Research Study Abstract

Comparison of Wrist Worn to Waist Worn Actigraph Physical Activity Data in Hungarian Adults

  • Presented on May 30, 2013

The pattern of physical activity in Hungarian adults might provide information on potential obesity prevention strategies. In preparation for a region assessment of physical activity (PA), placement of an activity monitor were studied in leu of the changes that the NHANES protocol has in the location of the ActiGraph monitors from the waist to wrist. Although the cut-off points and interpreted energy levels are expected to be different, if the two locations are related, then placement on the body might still be able to determine patterns of activity and inactivity.

Purpose To test the relationship between accelerometer counts in wrist and waist (hip) worn ActiGraph activity monitors.

Methods Two ActiGraph GT3X+ accelerometers were placed on the nondominant wrist and on the waist over the right hip on a sample of Hungarian adults. Each accelerometer was worn at the same time for three typical work days in the fall 2012. One 24 hour period (second day) was separated out and one minute epoch was downloaded for interpretation. The non-sleeping hours were used to correlate counts between monitors. In addition, minutes in moderate and vigorous physical activity (MVPA) were determined using vector magnitude cut points incorporated in the ActiLife 6.4.3 software from Freedson Adult VM3 2011. Also estimated total PA calories were determined using Freedson VM3 Combination 2011 energy conversions for each location. Pearson product correlations were used to test relationships and descriptive analysis of means were reported on each of the variables tested.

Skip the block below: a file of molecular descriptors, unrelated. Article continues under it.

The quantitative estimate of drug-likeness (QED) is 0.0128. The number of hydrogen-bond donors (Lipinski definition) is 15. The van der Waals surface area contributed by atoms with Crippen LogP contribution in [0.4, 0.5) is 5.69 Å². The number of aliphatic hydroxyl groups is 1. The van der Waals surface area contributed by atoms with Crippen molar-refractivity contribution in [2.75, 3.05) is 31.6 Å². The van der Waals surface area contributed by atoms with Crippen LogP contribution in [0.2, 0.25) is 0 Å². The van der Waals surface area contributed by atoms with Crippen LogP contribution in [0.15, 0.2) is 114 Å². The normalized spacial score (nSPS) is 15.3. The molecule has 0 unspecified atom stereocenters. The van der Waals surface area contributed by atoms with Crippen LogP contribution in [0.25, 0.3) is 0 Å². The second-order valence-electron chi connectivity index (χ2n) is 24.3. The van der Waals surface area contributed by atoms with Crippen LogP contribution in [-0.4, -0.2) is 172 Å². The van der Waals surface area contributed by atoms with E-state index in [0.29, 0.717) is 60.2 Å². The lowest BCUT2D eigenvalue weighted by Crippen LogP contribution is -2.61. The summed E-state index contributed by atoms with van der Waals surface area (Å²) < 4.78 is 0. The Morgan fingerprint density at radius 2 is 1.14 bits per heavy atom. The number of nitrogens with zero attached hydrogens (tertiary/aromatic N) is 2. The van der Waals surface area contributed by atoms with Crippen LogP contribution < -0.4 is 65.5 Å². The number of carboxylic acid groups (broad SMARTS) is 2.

Results Data from 25 subjects ranging in ages from 18-34 years were used. The intra-subject correlations coefficients ranged from 0.55-0.92 with a mean (SD) of 0.75 (0.11). The correlation between minutes MVPA and total PA calories were 0.68 and 0.70 respectively. The mean (SD) difference between wrist and waist for the minutes MVPA were 220.4 (65.0); higher in the wrist; while total PA calories differed on average 1789 (887.4) more calories for the wrist worn device.

Conclusions The strong to moderate relationships between these two locations suggest that patterns of PA would be similar however due to the large differences in actual minutes MVPA and energy outputs, new cut-off points and energy estimation equations for wrist worn data are needed.

Presented at

ACSM 2013 Annual Meeting


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